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Breakthrough : How salt stops plant growth

ScienceDaily (January 23, 2013)

Breakthrough : How salt stops plant growth

ScienceDaily (January 23, 2013)

Until now it has not been clear how salt, a scourge to agriculture, halts the growth of the plant-root system. Researcher found that not all types of roots are equally inhibited. They discovered that an inner layer of tissue in the branching roots is sensitive to salt and activates a stress hormone, which stops root growth. The study is a boon for understanding the stress response and for developing salt-resistant crops.

This is a confocal microscope image of a branching root (lateral root). The cell boundaries are in red and the the GFP fluorescent signal marks the endodermis.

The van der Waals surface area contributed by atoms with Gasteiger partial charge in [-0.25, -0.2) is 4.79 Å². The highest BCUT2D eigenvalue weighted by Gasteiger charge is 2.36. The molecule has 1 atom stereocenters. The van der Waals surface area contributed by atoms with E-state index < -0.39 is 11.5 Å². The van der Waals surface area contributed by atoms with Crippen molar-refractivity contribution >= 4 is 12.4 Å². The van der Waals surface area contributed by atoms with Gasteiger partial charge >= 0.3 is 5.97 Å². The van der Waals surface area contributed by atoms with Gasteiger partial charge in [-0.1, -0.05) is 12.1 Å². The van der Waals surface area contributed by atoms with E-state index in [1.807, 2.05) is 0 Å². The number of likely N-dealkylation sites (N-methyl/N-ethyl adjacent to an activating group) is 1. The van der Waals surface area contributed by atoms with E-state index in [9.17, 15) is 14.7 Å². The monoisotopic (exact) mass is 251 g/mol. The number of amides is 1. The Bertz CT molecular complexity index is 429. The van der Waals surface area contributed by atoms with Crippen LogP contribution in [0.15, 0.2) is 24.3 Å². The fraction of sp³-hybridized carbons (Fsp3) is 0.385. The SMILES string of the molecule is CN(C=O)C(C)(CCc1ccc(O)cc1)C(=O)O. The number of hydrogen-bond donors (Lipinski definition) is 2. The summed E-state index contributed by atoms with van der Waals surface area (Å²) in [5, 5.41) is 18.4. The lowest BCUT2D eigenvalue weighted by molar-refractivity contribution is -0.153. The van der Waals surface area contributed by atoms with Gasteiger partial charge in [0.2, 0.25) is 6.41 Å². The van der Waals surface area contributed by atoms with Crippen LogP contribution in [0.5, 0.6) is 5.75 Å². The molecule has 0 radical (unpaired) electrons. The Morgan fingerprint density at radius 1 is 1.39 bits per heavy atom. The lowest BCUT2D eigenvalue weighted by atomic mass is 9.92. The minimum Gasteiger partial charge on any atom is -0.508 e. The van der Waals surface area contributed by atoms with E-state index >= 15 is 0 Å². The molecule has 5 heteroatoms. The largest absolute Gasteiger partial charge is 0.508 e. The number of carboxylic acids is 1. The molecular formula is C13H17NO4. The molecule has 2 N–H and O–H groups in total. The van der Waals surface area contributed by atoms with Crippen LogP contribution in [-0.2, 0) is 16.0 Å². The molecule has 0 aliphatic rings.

(Credit : Image courtesy Jose Dinneny)

Salt accumulates in irrigated soils due to the evaporation of water, which leaves salt behind. The United Nations estimates that salinity affects crops on about 200 million acres (80 million hectares) of arable land and not just in developing countries, but areas such as California as well.

Story Source

The above story is based on materials provided by Carnegie Institution.

Pour en savoir plus (ScienceDaily)

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